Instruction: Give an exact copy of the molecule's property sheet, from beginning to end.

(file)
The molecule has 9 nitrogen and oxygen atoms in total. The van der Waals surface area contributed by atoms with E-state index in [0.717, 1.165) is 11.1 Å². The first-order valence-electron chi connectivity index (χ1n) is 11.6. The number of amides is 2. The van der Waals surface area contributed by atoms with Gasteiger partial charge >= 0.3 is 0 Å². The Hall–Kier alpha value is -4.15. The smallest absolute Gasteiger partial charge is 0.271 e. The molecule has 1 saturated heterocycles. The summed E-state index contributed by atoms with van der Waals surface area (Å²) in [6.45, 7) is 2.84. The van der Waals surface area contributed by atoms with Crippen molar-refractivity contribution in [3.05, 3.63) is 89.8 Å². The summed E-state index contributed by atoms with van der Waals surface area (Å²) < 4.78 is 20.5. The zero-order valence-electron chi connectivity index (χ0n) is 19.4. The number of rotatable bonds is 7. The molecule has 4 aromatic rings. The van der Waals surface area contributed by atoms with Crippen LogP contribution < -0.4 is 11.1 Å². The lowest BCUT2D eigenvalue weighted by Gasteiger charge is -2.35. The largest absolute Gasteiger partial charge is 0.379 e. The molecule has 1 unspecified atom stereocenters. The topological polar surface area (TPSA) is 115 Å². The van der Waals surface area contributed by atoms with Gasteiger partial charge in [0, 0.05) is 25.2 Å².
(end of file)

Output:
The molecule has 9 nitrogen and oxygen atoms in total. The van der Waals surface area contributed by atoms with E-state index in [0.717, 1.165) is 11.1 Å². The first-order valence-electron chi connectivity index (χ1n) is 11.6. The number of amides is 2. The van der Waals surface area contributed by atoms with Gasteiger partial charge >= 0.3 is 0 Å². The Hall–Kier alpha value is -4.15. The smallest absolute Gasteiger partial charge is 0.271 e. The molecule has 1 saturated heterocycles. The summed E-state index contributed by atoms with van der Waals surface area (Å²) in [6.45, 7) is 2.84. The van der Waals surface area contributed by atoms with Crippen molar-refractivity contribution in [3.05, 3.63) is 89.8 Å². The summed E-state index contributed by atoms with van der Waals surface area (Å²) < 4.78 is 20.5. The zero-order valence-electron chi connectivity index (χ0n) is 19.4. The number of rotatable bonds is 7. The molecule has 4 aromatic rings. The van der Waals surface area contributed by atoms with Crippen LogP contribution < -0.4 is 11.1 Å². The lowest BCUT2D eigenvalue weighted by Gasteiger charge is -2.35. The largest absolute Gasteiger partial charge is 0.379 e. The molecule has 1 unspecified atom stereocenters. The topological polar surface area (TPSA) is 115 Å². The van der Waals surface area contributed by atoms with Gasteiger partial charge in [0, 0.05) is 25.2 Å².